Router Information

Connecting a router

Your router uses an Ethernet cable to connect to the Utopia Portal. This cable should connect to the port labeled GE1 on the Utopia portal and to the WAN or INTERNET port on the router. Connect the cable first and then supply power to the Router. Most routers will connect automatically if you do this. Check the bottom of the router for the name of the wireless network and the password you need to connect. If you purchase a router from us we can program it with your own personal name and password.

Choosing a good router

Your router should have the following features.

  • The hardwired connections to the Utopia portal and connected computers/devices should all be at least 1gig(1000meg). If you connect an older router with 100meg hardwired connections you will limit yourself to 100meg max speed.
  • The wireless standards that your router uses should be at least wireless AC. Here are the max speeds that you can expect with each wireless standard.
    Wireless B – Max speed 11meg. Expect actual speeds of around 5meg. Released in 1999
    Wireless G – Max speed 54meg. Expect actual speeds of around 20meg. Released in 2003
    Wireless N – Max speed 300meg. Expect actual speeds of around 100meg. Released in 2009
    Wireless AC – Max Speed 1000meg. Expect actual speeds of around 175meg. Released in 2012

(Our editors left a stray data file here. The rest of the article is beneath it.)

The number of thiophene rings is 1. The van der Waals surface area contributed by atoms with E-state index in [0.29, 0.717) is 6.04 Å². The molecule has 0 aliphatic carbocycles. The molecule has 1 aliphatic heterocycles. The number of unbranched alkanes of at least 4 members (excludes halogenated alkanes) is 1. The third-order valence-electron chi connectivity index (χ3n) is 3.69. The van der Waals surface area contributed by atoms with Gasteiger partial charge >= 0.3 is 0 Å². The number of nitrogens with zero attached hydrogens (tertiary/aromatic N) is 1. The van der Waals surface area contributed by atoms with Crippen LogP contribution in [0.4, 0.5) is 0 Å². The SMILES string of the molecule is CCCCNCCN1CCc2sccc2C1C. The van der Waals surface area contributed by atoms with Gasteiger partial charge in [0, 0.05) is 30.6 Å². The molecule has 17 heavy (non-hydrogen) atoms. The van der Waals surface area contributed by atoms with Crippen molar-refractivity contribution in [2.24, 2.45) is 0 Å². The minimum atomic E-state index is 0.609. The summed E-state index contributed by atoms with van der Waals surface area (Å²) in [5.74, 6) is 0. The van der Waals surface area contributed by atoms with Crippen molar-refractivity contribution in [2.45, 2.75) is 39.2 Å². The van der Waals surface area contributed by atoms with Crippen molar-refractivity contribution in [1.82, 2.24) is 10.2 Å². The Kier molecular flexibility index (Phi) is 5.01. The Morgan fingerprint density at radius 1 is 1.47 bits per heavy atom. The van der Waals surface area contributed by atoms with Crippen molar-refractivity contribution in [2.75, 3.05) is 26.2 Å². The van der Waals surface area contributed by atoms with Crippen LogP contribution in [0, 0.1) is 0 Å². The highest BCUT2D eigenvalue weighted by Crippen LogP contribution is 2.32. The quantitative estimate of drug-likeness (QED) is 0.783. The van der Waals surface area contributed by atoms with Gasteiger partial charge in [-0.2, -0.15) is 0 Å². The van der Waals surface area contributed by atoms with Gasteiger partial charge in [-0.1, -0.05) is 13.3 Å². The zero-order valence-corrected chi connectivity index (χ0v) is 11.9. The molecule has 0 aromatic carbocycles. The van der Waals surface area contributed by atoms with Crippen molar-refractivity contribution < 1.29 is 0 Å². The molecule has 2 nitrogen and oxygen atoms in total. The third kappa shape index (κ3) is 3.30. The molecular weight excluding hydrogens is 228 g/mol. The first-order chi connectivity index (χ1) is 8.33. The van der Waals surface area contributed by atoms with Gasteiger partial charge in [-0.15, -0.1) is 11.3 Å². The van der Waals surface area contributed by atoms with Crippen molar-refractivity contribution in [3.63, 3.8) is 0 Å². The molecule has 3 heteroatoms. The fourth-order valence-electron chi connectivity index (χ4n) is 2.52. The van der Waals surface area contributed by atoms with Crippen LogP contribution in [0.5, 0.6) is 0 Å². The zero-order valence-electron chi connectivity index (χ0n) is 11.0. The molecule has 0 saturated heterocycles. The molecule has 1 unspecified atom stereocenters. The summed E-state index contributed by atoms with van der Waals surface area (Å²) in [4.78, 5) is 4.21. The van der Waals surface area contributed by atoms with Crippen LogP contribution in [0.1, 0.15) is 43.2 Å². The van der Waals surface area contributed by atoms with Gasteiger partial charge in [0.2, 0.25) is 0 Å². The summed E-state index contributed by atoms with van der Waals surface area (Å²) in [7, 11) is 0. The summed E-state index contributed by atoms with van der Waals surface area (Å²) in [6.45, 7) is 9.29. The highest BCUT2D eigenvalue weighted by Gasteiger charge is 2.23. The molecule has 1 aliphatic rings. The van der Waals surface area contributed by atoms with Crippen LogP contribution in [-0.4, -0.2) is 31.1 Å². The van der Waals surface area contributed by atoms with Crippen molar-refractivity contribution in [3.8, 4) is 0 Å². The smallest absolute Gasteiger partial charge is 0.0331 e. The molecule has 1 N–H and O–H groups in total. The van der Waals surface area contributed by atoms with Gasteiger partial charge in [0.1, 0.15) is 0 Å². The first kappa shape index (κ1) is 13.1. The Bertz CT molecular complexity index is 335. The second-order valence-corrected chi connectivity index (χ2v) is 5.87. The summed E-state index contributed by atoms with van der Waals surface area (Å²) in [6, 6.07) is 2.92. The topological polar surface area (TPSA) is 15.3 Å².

• Mimo technology. This allows your device to make multiple connections to the router to increase overall speed.

If you need help selecting a router we are happy to help. We keep a good – better – and best router in stock at some great prices. We can even rent you a router for a small monthly charge.

Getting the most speed out of  your wireless router.

  • If at all possible hard wire your computer/device to the router. A hardwired computer on a gigabit router will get around 900meg connection speed. The same computer with a good wireless AC signal will only get about 175meg speed. The same computer with a poor wireless signal will struggle to get 20meg.
  • If possible place your wireless router on the same level in the house as the majority of your devices. If it can’t be on the same level it is better to put it on a higher level rather than a basement.
  • Avoid metal obstructions. Wireless signals are blocked or deflected by metal. Take note if your house has metal studs or metal ducting and try and keep these from being between your router and your device. locate your router high up on a shelf or ceiling if possible.
  • If possible orient the vent holes of the router facing up. Heat is the number one culprit for killing routers and lowering speeds.
  • Try to orient the antennas so they are facing up. You can experiment with different positions to improve coverage. The signal tends to radiate in a horizontal circle outward from the antennas, keep this in mind as you position the antennas.
  • Most routers will have 2 radios  2.4ghz and 5ghz. Most devices will do better with 5ghz. It is a good idea to add _5g to the name of your wireless network name in your router. This will make it easier to tell them apart when you connect. If you have older devices connect some of them to the 2.4ghz network to avoid congestion.